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Pegi Deitz Shea


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Having presented at more than 350 schools, libraries and conferences, Ms. Shea writes fiction and poetry as well as nonfiction for all ages. Her books work across the curriculum and often explore the difficult lives of war refugees, immigrants, child laborers, and historical figures. Her first novel for Young Adults, Abe in Arms, (PM Press/ReachAndTeach) about a Liberian boy soldier, will be released June 1, 2010. Additional books include Ten Mice for Tet, The Carpet Boy’s Gift and Patience Wright: America’s First Sculptor and Revolutionary Spy, and have been made Notables by the International Reading Association, National Council of Teachers of English, Children’s Book Council/National Council for the Social Studies, Bank Street College, New York Public Library and other organizations. Tangled Threads, the middle-grade novel sequel to The Whispering Cloth, won the 2004 Connecticut Book Award for Children’s Literature, and was a Junior Library Guild selection.

Shea's latest book, Noah Webster: Weaver of Words (Boyds Mills Press, 2009) has already been named a JLG selection, and an Orbis Pictus Honor Book by NCTE for one of the six top nonfiction releases of 2009.  In the Fall, Clarion Books will release The Taxing Case of the Cows: A True Story About Suffrage. Co-authored with Iris Van Rynbach, the book is being illustrated by Caldecott Medalist Emily Arnold McCully. Ms. Shea is currently writing a new YA novel, Snake Boy, Sister Spy, which is based on her aunt and uncle’s teen Resistance exploits during WWII.

Ms. Shea teaches Children’s Literature, and Writing Books for Children at the University of Connecticut, and Writing for Children and Teenagers through the Institute of Children’s Literature. More information, including cross-curriculum guides for all books, can be found at

To see the interview with Pegi on Conecticut's Eyewitness News 3, click here.

Purchasing Links

Abe in Arms
By Pegi Deitz Shea
Publisher: PM Press / Reach And Teach
ISBN: 978-1-60486-198-3
Published June 2010
Format: Paperback
Page Count: 172 Pages
Size: 8.5 by 5.5
Subjects: Fiction (recommended Grade 6 and up)


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A senior in high school, Abe's got a Division I track scholarship awaiting him, a hot girlfriend, and a loving and wealthy adoptive family, including a brother his age. But suddenly, horrific flashbacks and seizures rip him back five years ago to war-torn Africa, where he lost his mother, his sister, his friends, and almost his own life to torturous violence. In therapy for Post Traumatic Stress Disorder, Abe uncovers even darker moments that make him question why he's still alive.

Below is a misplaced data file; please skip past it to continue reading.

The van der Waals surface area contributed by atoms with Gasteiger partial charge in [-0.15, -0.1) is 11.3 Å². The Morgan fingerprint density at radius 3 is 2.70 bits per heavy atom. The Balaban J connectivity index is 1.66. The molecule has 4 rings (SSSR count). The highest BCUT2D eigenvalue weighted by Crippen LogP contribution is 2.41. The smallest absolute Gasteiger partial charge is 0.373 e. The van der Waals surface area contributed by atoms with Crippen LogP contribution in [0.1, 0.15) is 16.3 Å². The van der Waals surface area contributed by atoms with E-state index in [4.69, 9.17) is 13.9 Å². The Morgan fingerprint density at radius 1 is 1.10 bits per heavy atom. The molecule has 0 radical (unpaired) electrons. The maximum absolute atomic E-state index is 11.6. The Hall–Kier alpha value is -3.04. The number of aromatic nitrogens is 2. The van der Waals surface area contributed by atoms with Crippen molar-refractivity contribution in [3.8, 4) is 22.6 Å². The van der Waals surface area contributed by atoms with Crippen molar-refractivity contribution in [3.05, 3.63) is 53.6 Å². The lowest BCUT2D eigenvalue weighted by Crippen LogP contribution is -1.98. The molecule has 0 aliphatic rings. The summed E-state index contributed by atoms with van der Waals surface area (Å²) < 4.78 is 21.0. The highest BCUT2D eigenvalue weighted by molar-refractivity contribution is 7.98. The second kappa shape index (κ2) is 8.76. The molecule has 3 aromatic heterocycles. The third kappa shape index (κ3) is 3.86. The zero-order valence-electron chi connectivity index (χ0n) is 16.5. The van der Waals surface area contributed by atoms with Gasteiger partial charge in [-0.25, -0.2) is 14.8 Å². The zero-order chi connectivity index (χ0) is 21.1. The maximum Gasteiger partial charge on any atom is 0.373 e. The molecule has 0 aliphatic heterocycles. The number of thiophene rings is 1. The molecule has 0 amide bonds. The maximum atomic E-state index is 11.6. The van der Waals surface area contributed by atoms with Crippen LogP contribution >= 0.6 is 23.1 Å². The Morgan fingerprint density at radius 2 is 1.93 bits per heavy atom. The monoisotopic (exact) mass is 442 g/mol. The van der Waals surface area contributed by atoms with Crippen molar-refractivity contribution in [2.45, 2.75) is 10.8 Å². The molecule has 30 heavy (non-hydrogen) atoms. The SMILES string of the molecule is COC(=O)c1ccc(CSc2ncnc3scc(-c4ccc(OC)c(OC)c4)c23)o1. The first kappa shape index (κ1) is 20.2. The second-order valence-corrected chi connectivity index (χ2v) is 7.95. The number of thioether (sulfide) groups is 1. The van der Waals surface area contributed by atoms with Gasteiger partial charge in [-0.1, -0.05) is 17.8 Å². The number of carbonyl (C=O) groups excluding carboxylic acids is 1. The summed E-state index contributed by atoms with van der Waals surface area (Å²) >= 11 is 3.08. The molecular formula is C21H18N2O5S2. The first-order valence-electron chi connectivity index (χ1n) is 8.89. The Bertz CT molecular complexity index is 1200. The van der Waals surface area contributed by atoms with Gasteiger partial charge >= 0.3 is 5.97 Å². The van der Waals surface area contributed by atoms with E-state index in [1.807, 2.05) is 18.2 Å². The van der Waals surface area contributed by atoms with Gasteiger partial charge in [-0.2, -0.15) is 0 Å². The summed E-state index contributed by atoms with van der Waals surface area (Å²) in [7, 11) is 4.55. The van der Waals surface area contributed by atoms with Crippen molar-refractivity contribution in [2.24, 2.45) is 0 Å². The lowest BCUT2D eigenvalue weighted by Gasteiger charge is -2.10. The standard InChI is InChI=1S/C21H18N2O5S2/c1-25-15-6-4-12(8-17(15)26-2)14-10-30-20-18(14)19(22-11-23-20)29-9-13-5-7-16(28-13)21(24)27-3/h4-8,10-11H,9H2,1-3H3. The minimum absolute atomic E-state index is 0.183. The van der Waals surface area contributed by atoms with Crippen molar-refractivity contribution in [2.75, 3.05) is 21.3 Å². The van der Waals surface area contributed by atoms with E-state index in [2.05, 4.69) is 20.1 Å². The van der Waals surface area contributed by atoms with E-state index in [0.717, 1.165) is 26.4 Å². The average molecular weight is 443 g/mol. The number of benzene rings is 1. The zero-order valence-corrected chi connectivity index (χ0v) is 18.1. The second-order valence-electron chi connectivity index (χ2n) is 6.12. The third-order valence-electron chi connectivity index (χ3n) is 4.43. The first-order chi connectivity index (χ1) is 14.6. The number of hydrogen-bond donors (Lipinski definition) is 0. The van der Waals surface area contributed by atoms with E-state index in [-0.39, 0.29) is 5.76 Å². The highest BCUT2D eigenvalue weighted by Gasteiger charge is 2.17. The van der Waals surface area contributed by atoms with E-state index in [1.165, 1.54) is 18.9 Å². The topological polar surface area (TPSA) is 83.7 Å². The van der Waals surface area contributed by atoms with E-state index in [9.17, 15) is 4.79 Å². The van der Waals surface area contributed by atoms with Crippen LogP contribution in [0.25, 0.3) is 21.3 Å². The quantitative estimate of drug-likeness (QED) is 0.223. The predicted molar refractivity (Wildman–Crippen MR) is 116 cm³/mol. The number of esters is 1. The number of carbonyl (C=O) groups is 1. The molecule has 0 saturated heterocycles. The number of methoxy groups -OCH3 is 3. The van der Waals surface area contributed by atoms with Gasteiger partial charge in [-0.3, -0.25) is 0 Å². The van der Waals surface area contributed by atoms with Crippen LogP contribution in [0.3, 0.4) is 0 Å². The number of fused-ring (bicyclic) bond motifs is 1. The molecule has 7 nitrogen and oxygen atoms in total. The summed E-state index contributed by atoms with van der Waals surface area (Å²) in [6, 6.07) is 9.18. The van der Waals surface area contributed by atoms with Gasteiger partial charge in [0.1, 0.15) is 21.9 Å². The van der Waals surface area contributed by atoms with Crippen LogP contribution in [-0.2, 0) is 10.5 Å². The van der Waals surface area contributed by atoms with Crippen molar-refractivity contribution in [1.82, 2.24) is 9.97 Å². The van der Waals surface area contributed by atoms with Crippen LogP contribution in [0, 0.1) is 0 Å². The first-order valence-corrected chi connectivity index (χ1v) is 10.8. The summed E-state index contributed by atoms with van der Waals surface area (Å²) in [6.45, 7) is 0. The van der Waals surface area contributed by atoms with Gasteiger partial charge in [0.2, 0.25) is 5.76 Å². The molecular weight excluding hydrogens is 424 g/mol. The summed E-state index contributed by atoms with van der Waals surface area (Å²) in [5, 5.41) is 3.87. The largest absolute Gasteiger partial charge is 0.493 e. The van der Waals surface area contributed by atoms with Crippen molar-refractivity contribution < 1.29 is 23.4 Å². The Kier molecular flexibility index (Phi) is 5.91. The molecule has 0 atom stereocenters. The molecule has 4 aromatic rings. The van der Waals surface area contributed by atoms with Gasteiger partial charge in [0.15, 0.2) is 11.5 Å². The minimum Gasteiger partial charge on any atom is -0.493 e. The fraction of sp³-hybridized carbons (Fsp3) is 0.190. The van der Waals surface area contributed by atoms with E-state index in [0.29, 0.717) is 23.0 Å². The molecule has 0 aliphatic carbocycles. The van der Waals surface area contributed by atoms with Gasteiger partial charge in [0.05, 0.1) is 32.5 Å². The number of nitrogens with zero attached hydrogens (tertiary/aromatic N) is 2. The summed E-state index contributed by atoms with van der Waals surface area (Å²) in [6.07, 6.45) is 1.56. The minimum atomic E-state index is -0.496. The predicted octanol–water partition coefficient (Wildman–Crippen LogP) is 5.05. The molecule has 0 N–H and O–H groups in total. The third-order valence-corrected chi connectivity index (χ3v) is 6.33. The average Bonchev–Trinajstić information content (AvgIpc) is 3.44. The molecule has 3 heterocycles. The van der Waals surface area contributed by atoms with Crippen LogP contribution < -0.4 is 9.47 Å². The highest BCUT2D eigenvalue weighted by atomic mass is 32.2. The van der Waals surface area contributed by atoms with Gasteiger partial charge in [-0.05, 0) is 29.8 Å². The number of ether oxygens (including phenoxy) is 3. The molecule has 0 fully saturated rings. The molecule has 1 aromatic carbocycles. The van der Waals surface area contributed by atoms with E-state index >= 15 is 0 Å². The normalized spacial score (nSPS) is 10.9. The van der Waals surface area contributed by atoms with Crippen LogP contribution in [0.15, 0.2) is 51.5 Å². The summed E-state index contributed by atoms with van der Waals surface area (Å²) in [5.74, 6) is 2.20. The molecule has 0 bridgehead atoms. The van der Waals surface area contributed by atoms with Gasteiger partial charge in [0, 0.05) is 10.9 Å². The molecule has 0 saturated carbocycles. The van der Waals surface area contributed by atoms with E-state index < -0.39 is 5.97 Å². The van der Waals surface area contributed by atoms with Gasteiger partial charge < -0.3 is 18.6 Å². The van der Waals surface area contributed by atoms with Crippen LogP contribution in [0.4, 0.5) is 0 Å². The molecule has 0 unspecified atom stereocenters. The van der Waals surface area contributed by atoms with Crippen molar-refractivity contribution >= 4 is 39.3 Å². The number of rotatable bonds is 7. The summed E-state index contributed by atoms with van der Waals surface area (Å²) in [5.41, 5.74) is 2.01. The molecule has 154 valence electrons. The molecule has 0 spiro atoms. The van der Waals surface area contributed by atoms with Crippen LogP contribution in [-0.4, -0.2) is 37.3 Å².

This contemporary young adult novel portrays the pressures of teens to live a normal life, let alone succeed at high levels; while facing mental illness and--in Abe's case--a past that no one could possibly understand…or survive.

Pegi Deitz Shea has written a suspenseful, action-filled book that will open teens' eyes and hearts to the lives of young people exposed to violence around the world.


"Pegi Shea’s book, Abe in Arms, although fictional in nature, could have been true for any number of young boys in West Africa whose lives were devastated by conscription into the rebel army through force, threats, manipulation, bribery, and drugs. As a counselor and member of a trauma team who went to Liberia to teach counseling skills to civic and religious leaders following their civil war, I found it very heart breaking to witness the long term effects of Post Traumatic Stress Syndrome upon the young boys, often no more than 11-14 years of age. Although there is a nation-wide effort in Liberia to rehabilitate these young boys, many require extensive mental health treatment and the prognoses are often disappointing. In her book, Pegi Shea engrosses us in the horrors of war, pulls at our heartstrings as we weep for Abe, and causes us to yearn for a time when he can confront the demons that control his life. At the same time, she explores the wrenching irony of war refugees being thrust into an American youth culture that glamorizes the very violence that has caused Abe so much anguish.  Shea’s resolution, like Abe’s epiphany, is surprising, believable, and gratifying"
--Eleanor Porter Pershing, PhD., West Africa Trauma Team

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Latest Blog Entries


 Other Mentions
A Review of Abe in Arms
by Patricia Tilton
Children's Books Heal
March 4, 2012

Pegi Deitz Shea has written a powerful book for teens about young boys forced to become soldiers in war-torn countries like Africa.  She isn’t afraid to take her readers to complicated and uncomfortable places.  These boy soldiers suffer unimaginable violence and are made to do things by rebel armies that are horrific.  They are robbed of their childhoods.  How will those who survive, ever live normal lives?  Abe in Arms is just one shocking story about a teen coming to grips with his past.  Fortunately, Abe is grounded by the support and love of  his family who long to see him heal.  Click here on the Reach and Teach  resource link for Abe in Arms.  This site has information from Amnesty International, resources, lessons plans, ways to get involved and a very moving video about a boy soldier.  Published reports estimate that there are approximately 250,000 children enslaved as soldiers around the world.